Being a singer, a communications consultant and a teacher have a lot in common: creativity, intuition, discipline, structure, love of other people and of art, language and communicating with means other than language. My 30-year professional life has been rich and diverse, including different experiences, but they all have one thing in common: they are dedicated to customer service, whether working in large corporations (Disney, Benetton), smaller companies (communications and web agencies), or with individual clients, and I think becoming a professional coach sums up all my experiences, both professional and personal. Also, I have created my own business in the US and in France, and I am a people person, a good listener, I am energetic and a problem-solver, and I like the challenges of change.

I spent 10 years in the US and I married an American citizen, which gives me perspective about my own culture (I was born and raised in France), and I know how it feels to be an expat. Today, I consider myself to be bicultural and my coaching is intercultural. Getting to know another culture, with its differences from your own, makes it easier to live and work in that culture.

Why do you think some people are so surprised at the cultural differences when moving to France?

I think we imagine, just because both countries are western countries, that the differences will be minor. But let’s not forget France is a Latin country! And there are influences from other European countries that make our regions so different from one another. The East is influenced by Germany and Switzerland, West by the Celtic culture, South East is closer to the Mediterranean countries, especially Italy, and South West has more of a Spanish influence. Of course, it is not quite that simple! France is culturally very complex, and it takes time to understand its diversity. In some situations, the French and American cultures can have opposite approaches!

Thalys train attack survivor
Isabelle Risacher Moogalian © Alexis Duclos for INSPIRELLE

How do you help international people understand the nuances and differences of the French culture and mentality? 

By presenting them, discussing them. The idea is not to compare but just to see things for what they are. The more you understand about a culture, the better you accept differences without judgement, without taking things personally, overcoming possible mental blocks. It will help you integrate harmoniously without losing your own identity. The same way you get to know a person. Your cultural differences greatly participate in making you who you are, and they can become real assets if you know how to “present” them and use them to your advantage.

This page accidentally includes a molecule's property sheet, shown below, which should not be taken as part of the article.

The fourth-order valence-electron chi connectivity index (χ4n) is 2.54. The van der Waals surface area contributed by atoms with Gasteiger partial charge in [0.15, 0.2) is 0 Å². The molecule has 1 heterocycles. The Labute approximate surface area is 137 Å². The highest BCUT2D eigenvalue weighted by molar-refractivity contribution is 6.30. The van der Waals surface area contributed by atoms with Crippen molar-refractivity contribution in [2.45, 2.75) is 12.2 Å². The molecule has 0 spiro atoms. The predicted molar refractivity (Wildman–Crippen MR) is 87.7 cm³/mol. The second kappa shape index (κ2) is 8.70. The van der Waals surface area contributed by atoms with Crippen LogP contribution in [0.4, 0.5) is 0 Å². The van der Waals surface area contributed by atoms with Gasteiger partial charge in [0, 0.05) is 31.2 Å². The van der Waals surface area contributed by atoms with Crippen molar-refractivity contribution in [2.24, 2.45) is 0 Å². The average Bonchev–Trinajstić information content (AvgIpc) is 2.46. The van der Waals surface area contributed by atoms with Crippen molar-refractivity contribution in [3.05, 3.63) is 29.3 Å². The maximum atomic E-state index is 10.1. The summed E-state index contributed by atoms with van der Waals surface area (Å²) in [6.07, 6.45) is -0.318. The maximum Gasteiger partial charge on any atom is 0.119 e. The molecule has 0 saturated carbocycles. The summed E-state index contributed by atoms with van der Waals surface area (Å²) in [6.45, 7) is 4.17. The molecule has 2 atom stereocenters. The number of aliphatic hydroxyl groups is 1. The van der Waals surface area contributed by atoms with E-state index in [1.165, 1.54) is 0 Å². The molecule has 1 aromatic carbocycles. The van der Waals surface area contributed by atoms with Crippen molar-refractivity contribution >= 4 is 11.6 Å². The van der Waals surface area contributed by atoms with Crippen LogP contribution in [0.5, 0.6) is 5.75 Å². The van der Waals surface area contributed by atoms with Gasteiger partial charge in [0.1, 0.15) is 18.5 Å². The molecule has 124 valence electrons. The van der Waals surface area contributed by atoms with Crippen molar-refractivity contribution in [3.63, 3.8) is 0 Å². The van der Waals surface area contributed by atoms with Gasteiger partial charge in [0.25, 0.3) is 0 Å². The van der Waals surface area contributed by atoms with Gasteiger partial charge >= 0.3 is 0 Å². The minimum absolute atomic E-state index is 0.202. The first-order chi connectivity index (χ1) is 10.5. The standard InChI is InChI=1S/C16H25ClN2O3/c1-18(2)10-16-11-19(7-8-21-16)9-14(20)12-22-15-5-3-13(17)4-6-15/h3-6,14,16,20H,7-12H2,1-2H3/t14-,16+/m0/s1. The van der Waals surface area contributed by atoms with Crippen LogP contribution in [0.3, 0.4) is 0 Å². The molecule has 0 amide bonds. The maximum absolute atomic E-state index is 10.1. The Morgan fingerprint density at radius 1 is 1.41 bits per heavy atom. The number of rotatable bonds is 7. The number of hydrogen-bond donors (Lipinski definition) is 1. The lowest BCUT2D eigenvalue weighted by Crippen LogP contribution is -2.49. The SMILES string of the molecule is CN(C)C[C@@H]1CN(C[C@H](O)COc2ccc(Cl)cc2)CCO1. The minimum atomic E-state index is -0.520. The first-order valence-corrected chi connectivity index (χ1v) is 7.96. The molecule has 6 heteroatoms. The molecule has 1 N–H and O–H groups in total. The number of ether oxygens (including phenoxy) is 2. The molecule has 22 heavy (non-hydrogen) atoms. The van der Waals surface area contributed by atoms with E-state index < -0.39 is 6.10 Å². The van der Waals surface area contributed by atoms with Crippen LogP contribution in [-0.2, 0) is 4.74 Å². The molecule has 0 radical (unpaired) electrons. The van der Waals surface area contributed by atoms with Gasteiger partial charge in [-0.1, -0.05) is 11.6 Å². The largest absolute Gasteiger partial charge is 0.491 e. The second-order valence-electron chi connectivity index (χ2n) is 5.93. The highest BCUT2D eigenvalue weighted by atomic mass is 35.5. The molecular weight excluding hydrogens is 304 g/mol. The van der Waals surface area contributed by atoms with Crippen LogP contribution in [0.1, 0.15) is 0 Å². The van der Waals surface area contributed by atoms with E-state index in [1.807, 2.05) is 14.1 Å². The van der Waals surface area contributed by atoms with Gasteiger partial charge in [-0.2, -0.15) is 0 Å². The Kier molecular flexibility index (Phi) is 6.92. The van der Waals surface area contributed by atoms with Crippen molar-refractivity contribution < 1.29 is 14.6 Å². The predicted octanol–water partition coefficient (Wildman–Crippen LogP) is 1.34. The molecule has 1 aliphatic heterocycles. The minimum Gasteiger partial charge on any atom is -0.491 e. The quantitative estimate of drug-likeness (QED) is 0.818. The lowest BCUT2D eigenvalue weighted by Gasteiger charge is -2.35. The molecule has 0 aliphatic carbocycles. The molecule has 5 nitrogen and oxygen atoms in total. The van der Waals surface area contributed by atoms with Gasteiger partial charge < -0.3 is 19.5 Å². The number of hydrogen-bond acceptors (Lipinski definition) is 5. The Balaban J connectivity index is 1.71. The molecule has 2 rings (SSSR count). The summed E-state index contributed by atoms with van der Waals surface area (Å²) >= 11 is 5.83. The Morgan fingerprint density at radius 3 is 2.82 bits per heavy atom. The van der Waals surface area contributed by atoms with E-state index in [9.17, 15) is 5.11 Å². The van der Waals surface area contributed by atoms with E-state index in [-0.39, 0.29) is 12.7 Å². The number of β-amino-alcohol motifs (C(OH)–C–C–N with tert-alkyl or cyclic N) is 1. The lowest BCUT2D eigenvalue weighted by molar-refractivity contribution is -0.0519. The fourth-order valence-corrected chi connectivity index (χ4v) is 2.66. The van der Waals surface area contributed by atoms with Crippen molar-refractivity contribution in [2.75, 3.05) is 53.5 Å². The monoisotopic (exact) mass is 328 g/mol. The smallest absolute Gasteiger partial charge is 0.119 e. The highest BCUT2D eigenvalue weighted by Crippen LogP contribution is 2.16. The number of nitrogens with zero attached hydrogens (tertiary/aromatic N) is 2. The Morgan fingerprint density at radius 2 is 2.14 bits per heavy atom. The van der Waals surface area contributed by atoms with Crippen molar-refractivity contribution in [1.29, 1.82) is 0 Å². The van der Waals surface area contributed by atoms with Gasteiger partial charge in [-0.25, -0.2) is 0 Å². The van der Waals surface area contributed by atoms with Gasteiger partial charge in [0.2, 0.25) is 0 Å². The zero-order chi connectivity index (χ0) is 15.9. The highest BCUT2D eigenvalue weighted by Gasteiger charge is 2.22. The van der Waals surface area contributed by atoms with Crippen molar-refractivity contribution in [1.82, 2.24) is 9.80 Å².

Thalys train attack survivor
Photo courtesy of Isabelle Risacher Moogalian

You’re French born and married to an American “expat” in France. Should mixed couples also be aware of how cultural differences can influence their marital relationships?

Yes! No doubt about that. The same way we can have misunderstandings at work and in society in general, there can be some misunderstandings in the microcosm of a close relationship because of cultural differences. It is important to identify them so you don’t take them personally. This allows you to better appreciate your significant other’s behaviors and reactions. As with any relationship, communicating is key. Sometimes, French and American cultural differences complement each other quite well!

As someone who was an expat living in America for 10 years, what do you think is the best way to integrate into a new country?

Go for it! Jump in! Be curious, open-minded, observe, discover, participate, and don’t be afraid of the language barrier. There are so many things we communicate on the non-verbal level; be like a child who has discovered a new playground.

There is an advantage to being an outsider – it gives you an edge. People tend to be more lenient and forgiving – even if you think your French is horrible (I can also help with that) – because you are “exotic” to them, and that allows you more latitude to be who you want to be. It is a unique experience that can set you free!

Thalys train attack survivor
Survivors of November 2015 terrorist attacks in Paris © Alexis Duclos

Paris suffered horrible attacks again in November 2015. Has your way of life changed?

I was very much affected by the events that took place in November. I really felt for the victims, it echoed my own experience. And even though I felt sad, angry, more stressed going out or taking public transportation, my life has been exactly the same. I have not really changed anything: I still go to work, I go out to see my friends, go shopping, etcetera. Changing anything would mean the terrorists have won.

Many people ask these days if Paris is safe. What do you tell them?

Paris is as safe as any major city in Europe. Unfortunately, we have entered an unstable and difficult era where some people think terror and murder is the answer. But as long as we stick together, as long as we have solidarity, as long as we keep loving each other, caring about each other and remain open, as long as peace is our goal, then we are safe.

Click here to learn more about Isabelle Risacher Moogalian‘s bi-cultural coaching services to help you navigate your life in Paris.